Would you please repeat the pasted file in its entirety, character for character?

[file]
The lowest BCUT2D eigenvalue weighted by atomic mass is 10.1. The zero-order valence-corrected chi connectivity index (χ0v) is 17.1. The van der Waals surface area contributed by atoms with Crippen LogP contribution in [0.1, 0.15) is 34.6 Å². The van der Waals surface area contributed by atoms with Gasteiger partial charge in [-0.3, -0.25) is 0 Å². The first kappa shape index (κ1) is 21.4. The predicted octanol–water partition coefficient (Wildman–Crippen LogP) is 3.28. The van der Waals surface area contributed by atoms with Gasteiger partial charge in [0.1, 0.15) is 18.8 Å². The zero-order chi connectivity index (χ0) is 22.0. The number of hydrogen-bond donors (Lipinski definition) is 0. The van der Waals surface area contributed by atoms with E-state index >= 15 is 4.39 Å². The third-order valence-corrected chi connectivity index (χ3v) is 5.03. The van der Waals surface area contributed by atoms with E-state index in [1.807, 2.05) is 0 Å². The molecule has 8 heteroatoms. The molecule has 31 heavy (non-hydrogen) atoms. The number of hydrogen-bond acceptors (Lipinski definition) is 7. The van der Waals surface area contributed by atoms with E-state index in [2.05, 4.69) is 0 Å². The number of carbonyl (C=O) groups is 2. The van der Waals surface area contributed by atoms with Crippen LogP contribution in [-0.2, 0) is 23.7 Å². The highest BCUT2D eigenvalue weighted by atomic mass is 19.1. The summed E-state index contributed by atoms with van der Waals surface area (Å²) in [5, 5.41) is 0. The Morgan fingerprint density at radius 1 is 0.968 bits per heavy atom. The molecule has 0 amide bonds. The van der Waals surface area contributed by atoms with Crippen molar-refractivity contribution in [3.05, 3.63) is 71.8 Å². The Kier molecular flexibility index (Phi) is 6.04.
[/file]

The lowest BCUT2D eigenvalue weighted by atomic mass is 10.1. The zero-order valence-corrected chi connectivity index (χ0v) is 17.1. The van der Waals surface area contributed by atoms with Crippen LogP contribution in [0.1, 0.15) is 34.6 Å². The van der Waals surface area contributed by atoms with Gasteiger partial charge in [-0.3, -0.25) is 0 Å². The first kappa shape index (κ1) is 21.4. The predicted octanol–water partition coefficient (Wildman–Crippen LogP) is 3.28. The van der Waals surface area contributed by atoms with Gasteiger partial charge in [0.1, 0.15) is 18.8 Å². The zero-order chi connectivity index (χ0) is 22.0. The number of hydrogen-bond donors (Lipinski definition) is 0. The van der Waals surface area contributed by atoms with E-state index >= 15 is 4.39 Å². The third-order valence-corrected chi connectivity index (χ3v) is 5.03. The van der Waals surface area contributed by atoms with E-state index in [1.807, 2.05) is 0 Å². The molecule has 8 heteroatoms. The molecule has 31 heavy (non-hydrogen) atoms. The number of hydrogen-bond acceptors (Lipinski definition) is 7. The van der Waals surface area contributed by atoms with E-state index in [2.05, 4.69) is 0 Å². The number of carbonyl (C=O) groups is 2. The van der Waals surface area contributed by atoms with Crippen LogP contribution in [-0.2, 0) is 23.7 Å². The highest BCUT2D eigenvalue weighted by atomic mass is 19.1. The summed E-state index contributed by atoms with van der Waals surface area (Å²) in [5, 5.41) is 0. The Morgan fingerprint density at radius 1 is 0.968 bits per heavy atom. The molecule has 0 amide bonds. The van der Waals surface area contributed by atoms with Crippen molar-refractivity contribution in [3.05, 3.63) is 71.8 Å². The Kier molecular flexibility index (Phi) is 6.04.